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Institute needs clear guidelines on harassment

"Why is it difficult to be a woman at MIT?" Just at MIT? It is difficult to be a woman anywhere. Overt and subtle harassment are a part and parcel of every environment, especially

in institutions like MIT where women are a minority.

"Harassment of any kind is unacceptable at MIT." Yet to translate the ideal into reality, MIT needs a formal policy on sexual harassment. The Institute currently lacks any specific standardized procedures that clearly document how cases of sexual harassment are to be handled, what kinds of support should be available to victims, and what the possible penalties for harassment are. As a result, harassed individuals are discouraged from seeking help, no clear provisions exist to stop harassment or prevent recurrence, and the victim is solely burdened with ensuring that such incidents do not recur.

The Ad Hoc Committee on Sexual Harassment, a dedicated group of MIT undergraduates, graduate students and staff, has developed a set of policy proposals to rectify this situation. The new proposed policy draft offers specific options for action, specific guidelines for a formal grievance hearing, a provision

for the resolution of anonymous complaints, clear possible punishments for those found guilty, and specific outlines for maintaining confidentiality.

MIT also currently lacks a system for keeping records of sexual harassment complaints. This has resulted in the absence of any information to assess the trends or the extent of MIT's sexual harassment problem. Problem areas, that is specific departments or living groups that have a high incidence of complaints, cannot therefore be identified. And the lack of information impedes efforts at enhancing awareness and educating the community. The new proposed policy prescribes a detailed procedure for record-keeping to retain confidentiality so that data are available for statistical purposes and an annual report can be compiled in order to design preventive measures.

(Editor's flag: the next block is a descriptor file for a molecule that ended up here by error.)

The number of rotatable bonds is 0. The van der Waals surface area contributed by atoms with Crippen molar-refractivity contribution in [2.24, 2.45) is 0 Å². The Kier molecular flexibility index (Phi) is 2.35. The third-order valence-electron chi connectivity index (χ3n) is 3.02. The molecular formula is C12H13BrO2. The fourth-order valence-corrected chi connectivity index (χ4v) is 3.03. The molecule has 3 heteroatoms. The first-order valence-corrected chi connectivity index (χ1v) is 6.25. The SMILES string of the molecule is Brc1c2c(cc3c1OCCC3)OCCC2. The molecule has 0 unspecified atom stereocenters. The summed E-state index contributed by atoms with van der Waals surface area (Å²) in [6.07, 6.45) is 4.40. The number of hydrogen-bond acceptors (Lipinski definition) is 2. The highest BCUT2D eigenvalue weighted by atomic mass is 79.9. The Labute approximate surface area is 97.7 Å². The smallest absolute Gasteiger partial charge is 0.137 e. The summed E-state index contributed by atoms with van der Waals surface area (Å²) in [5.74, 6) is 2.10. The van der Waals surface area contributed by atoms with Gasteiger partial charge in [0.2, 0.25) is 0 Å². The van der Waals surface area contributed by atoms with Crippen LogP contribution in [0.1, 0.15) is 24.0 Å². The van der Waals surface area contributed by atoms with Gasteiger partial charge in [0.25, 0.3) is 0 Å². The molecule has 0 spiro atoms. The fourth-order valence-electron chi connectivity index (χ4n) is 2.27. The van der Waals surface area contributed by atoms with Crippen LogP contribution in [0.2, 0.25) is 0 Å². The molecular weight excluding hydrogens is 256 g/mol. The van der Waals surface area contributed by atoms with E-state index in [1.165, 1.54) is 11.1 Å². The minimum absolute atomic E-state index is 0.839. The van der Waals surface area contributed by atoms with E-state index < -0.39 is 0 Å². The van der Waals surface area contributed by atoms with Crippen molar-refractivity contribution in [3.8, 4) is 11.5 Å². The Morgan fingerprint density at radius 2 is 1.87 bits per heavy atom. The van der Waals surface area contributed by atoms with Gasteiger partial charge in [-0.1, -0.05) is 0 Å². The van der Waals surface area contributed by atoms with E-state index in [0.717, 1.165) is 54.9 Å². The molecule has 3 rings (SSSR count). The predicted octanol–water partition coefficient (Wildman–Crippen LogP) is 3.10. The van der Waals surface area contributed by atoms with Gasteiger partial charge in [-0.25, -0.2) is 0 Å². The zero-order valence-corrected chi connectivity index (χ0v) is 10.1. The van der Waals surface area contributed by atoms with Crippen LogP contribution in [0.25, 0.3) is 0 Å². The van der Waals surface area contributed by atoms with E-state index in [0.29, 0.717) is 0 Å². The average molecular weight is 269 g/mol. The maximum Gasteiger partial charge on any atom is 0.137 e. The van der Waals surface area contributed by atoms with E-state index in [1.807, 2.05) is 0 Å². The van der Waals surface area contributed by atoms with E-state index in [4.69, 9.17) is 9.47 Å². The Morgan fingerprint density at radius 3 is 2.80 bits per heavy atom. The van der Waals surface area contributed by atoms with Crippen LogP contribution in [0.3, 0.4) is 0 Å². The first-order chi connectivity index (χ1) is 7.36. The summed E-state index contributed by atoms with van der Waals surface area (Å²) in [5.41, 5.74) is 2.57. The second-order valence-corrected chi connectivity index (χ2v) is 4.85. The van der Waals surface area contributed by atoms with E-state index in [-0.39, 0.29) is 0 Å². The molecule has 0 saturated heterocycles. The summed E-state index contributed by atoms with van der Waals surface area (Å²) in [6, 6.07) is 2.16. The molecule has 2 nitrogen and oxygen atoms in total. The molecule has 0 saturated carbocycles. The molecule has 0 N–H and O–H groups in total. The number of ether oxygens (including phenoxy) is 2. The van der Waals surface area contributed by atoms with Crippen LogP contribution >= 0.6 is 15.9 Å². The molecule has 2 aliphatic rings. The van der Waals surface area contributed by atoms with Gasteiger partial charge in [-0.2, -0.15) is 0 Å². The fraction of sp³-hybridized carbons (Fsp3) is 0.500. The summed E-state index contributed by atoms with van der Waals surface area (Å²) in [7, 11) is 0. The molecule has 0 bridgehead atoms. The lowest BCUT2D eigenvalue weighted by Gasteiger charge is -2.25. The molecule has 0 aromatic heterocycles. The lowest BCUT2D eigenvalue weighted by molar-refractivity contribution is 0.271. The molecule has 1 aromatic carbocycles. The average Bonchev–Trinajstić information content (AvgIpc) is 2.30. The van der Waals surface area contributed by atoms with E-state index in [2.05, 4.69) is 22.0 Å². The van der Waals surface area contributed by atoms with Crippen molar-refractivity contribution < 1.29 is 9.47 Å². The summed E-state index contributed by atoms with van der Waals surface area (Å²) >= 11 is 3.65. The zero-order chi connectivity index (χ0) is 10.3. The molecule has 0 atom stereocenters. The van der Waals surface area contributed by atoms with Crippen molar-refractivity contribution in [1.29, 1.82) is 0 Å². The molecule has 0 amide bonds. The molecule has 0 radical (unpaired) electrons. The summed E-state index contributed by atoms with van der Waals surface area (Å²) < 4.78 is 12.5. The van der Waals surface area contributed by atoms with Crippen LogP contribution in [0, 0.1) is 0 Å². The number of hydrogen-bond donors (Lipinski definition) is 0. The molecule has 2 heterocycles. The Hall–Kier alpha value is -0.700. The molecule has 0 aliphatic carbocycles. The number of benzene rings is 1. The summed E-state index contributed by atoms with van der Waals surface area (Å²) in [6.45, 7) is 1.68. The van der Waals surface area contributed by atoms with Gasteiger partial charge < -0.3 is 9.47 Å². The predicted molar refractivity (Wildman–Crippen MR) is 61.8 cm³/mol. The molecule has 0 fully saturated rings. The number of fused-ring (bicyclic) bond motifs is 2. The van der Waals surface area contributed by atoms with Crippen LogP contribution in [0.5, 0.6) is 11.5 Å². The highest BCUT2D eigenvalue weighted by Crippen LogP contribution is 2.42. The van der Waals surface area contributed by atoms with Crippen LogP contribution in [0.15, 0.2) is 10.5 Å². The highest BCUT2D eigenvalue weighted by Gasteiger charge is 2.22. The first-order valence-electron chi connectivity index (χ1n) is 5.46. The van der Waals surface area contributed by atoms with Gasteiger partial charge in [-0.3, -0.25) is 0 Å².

The Institute needs a staff specifically dedicated to dealing with harassment complaints. Presently, harassed individuals do not know where to seek help and no structured programs exist for increasing awareness in the community at large. One of the proposed concrete measures is making available to victims a trained advocacy staff that will handle harassment cases and mobilize a campus-wide educational effort.

Priyamvada Natarajan '90->